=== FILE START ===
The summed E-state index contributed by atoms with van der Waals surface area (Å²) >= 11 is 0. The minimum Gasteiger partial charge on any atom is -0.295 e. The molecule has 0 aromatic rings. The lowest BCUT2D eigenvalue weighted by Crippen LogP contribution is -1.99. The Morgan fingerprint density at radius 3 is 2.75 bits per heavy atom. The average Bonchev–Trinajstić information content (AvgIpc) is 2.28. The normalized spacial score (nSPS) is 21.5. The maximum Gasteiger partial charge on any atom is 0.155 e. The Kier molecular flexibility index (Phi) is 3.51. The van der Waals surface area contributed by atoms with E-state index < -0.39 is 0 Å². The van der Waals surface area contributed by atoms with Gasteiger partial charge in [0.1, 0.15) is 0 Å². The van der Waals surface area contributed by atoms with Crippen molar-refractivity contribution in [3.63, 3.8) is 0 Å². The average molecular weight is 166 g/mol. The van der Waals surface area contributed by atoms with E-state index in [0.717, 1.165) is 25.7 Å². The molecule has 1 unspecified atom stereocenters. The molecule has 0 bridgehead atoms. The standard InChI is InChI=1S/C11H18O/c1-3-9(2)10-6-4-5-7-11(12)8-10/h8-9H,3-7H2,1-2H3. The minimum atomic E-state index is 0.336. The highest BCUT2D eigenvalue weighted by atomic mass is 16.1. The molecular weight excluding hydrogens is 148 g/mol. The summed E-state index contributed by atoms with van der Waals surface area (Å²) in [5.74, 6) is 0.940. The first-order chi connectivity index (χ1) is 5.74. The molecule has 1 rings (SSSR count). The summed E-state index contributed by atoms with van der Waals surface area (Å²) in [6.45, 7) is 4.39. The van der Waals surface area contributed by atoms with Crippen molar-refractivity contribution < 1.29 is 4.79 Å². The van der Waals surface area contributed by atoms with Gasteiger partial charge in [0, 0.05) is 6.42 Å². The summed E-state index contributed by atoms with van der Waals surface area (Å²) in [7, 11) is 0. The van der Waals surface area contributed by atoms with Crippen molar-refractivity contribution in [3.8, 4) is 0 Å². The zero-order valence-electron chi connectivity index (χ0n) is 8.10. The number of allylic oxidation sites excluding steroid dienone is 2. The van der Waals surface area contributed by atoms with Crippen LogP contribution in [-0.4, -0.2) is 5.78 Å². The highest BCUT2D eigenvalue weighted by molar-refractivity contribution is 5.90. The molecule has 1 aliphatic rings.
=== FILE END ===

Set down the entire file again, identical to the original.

The summed E-state index contributed by atoms with van der Waals surface area (Å²) >= 11 is 0. The minimum Gasteiger partial charge on any atom is -0.295 e. The molecule has 0 aromatic rings. The lowest BCUT2D eigenvalue weighted by Crippen LogP contribution is -1.99. The Morgan fingerprint density at radius 3 is 2.75 bits per heavy atom. The average Bonchev–Trinajstić information content (AvgIpc) is 2.28. The normalized spacial score (nSPS) is 21.5. The maximum Gasteiger partial charge on any atom is 0.155 e. The Kier molecular flexibility index (Phi) is 3.51. The van der Waals surface area contributed by atoms with E-state index < -0.39 is 0 Å². The van der Waals surface area contributed by atoms with Gasteiger partial charge in [0.1, 0.15) is 0 Å². The van der Waals surface area contributed by atoms with Crippen molar-refractivity contribution in [3.63, 3.8) is 0 Å². The average molecular weight is 166 g/mol. The van der Waals surface area contributed by atoms with E-state index in [0.717, 1.165) is 25.7 Å². The molecule has 1 unspecified atom stereocenters. The molecule has 0 bridgehead atoms. The standard InChI is InChI=1S/C11H18O/c1-3-9(2)10-6-4-5-7-11(12)8-10/h8-9H,3-7H2,1-2H3. The minimum atomic E-state index is 0.336. The highest BCUT2D eigenvalue weighted by atomic mass is 16.1. The molecular weight excluding hydrogens is 148 g/mol. The summed E-state index contributed by atoms with van der Waals surface area (Å²) in [5.74, 6) is 0.940. The first-order chi connectivity index (χ1) is 5.74. The molecule has 1 rings (SSSR count). The summed E-state index contributed by atoms with van der Waals surface area (Å²) in [6.45, 7) is 4.39. The van der Waals surface area contributed by atoms with Crippen molar-refractivity contribution < 1.29 is 4.79 Å². The van der Waals surface area contributed by atoms with Gasteiger partial charge in [0, 0.05) is 6.42 Å². The summed E-state index contributed by atoms with van der Waals surface area (Å²) in [7, 11) is 0. The van der Waals surface area contributed by atoms with Crippen molar-refractivity contribution in [3.8, 4) is 0 Å². The zero-order valence-electron chi connectivity index (χ0n) is 8.10. The number of allylic oxidation sites excluding steroid dienone is 2. The van der Waals surface area contributed by atoms with Crippen LogP contribution in [-0.4, -0.2) is 5.78 Å². The highest BCUT2D eigenvalue weighted by molar-refractivity contribution is 5.90. The molecule has 1 aliphatic rings.